Here are several ways of solving this recurrence. Throughout, I will assume that $T(0) = 0$. Method 1: Guessing Here are some values of $T(n)$: $$ \begin{array}{c|cccccc} n & 0 & 1 & 2 & 3 & 4 & 5 \\\hline T(n) & 0 & 1 & 3 & 7 & 15 & 31 \end{array} $$ If you're familiar with powers of 2, you will recognize ...


1

You can only solve equations using the Master Theorem if they are of form $T(n) = aT(n/b) + f(n)$, where $a \ge 1$ and $b > 1$. Here you can't express your recurrence in above form. And your guess of taking $b = 1$ is completely wrong. The reason for not using the Master Theorem is that you can't express your recurrence in form $T(n) = aT(n/b) + f(n)$ ...


1

What is $\varphi(p)$ when $p$ is prime? Why is this the worst case? Note that the master theorem is not going to be applicable. It handles subdivision into subproblems whose size is a fixed proportion of the original problem's size: $2T(\sqrt N)$ doesn't fit this model.


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You cannot use master Theorem (at least not as a black-box) as it only provides an asymptotic bound on the growth of $T(n)$, while you're interested in bounding the multiplicative constant too. You can prove an upper bound your to your recurrence by induction on $n$. The case $n=0$ is trivial as $T(0) = 0 = 8n^2$. For $n \ge 1$ you have (notice that $\...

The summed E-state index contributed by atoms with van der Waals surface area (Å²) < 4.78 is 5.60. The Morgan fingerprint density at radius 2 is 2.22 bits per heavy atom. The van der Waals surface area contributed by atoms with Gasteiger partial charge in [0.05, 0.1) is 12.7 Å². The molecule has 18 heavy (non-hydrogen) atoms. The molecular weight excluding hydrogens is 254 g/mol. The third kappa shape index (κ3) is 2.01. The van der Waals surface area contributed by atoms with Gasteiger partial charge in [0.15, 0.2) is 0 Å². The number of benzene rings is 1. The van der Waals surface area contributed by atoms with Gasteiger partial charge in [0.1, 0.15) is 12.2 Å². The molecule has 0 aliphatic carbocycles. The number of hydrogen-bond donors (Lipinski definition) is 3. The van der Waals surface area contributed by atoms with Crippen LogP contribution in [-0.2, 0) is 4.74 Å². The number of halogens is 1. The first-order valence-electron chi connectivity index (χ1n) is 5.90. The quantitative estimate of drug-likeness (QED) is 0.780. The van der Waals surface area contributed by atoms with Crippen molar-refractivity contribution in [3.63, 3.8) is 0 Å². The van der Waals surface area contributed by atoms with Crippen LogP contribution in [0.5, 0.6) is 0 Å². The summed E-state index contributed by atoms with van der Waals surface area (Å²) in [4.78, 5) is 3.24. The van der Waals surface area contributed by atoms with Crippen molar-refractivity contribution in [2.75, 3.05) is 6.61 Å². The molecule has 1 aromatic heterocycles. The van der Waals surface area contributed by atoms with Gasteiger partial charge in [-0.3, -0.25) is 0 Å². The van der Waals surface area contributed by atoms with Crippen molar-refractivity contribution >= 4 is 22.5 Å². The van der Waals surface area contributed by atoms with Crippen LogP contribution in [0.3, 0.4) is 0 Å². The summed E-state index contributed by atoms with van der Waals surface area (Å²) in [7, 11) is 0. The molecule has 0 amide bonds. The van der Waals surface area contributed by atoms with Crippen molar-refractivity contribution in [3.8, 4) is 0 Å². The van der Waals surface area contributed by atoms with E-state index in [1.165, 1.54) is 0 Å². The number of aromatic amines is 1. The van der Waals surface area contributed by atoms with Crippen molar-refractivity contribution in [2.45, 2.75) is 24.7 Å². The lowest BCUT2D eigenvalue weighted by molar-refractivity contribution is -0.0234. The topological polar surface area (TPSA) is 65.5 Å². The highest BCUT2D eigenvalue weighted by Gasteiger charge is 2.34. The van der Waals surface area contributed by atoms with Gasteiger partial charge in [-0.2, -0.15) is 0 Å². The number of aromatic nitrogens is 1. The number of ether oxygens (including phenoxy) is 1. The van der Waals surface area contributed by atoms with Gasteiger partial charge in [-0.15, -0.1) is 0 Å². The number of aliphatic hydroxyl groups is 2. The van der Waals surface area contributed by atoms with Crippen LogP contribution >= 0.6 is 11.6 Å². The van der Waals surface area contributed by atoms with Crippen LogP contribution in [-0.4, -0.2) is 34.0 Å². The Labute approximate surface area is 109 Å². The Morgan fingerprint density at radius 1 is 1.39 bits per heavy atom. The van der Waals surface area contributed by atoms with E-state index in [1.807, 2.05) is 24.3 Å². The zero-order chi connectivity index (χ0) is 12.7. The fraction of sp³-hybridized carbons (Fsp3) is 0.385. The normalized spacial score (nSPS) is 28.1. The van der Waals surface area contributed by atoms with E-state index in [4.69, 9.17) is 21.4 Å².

1

I was thinking of using the Master Theorem to get asymptotically tight bounds of the recurrence but I think that is not a right approach. You are correct. While the master theorem can yield asymptotically tight bounds, the question asks you to prove an exact inequality, $T(n) \leq 8n^2$ for all for $n\in\mathbb{N}_0$. Since this is a proposition on natural ...


1

Let me show you how to solve these without using the master theorem. For the first item: $$ T(n) = n\log n + \frac{n}{2} \log \frac{n}{2} + \frac{n}{4} \log \frac{n}{4} + \cdots \leq \left(n + \frac{n}{2} + \frac{n}{4} + \cdots\right) \log n \leq 2n\log n. $$ This shows that $T(n) = O(n\log n)$. Since clearly $T(n) = \Omega(n\log n)$, we can conclude that $...


1

The transformation: You define $S(m) = T(2^m)$ which is absolutely fine. $T(m) = T(m^{1/2}) + m$, so $T(2^m) = T(2^{m/2}) + 2^m$. Therefore $S(m) = T(2^m) = T(2^{m/2}) + 2^m = S(m/2) + 2^m$. That's the mistake you made, the last term is $2^m$ and not $m$. Try $n = 2^{1024}$: $T(2^{1024}) = T(2^{512}) + 2^{1024} = T(2^{256}) + 2^{512} + 2^{1024}$ and ...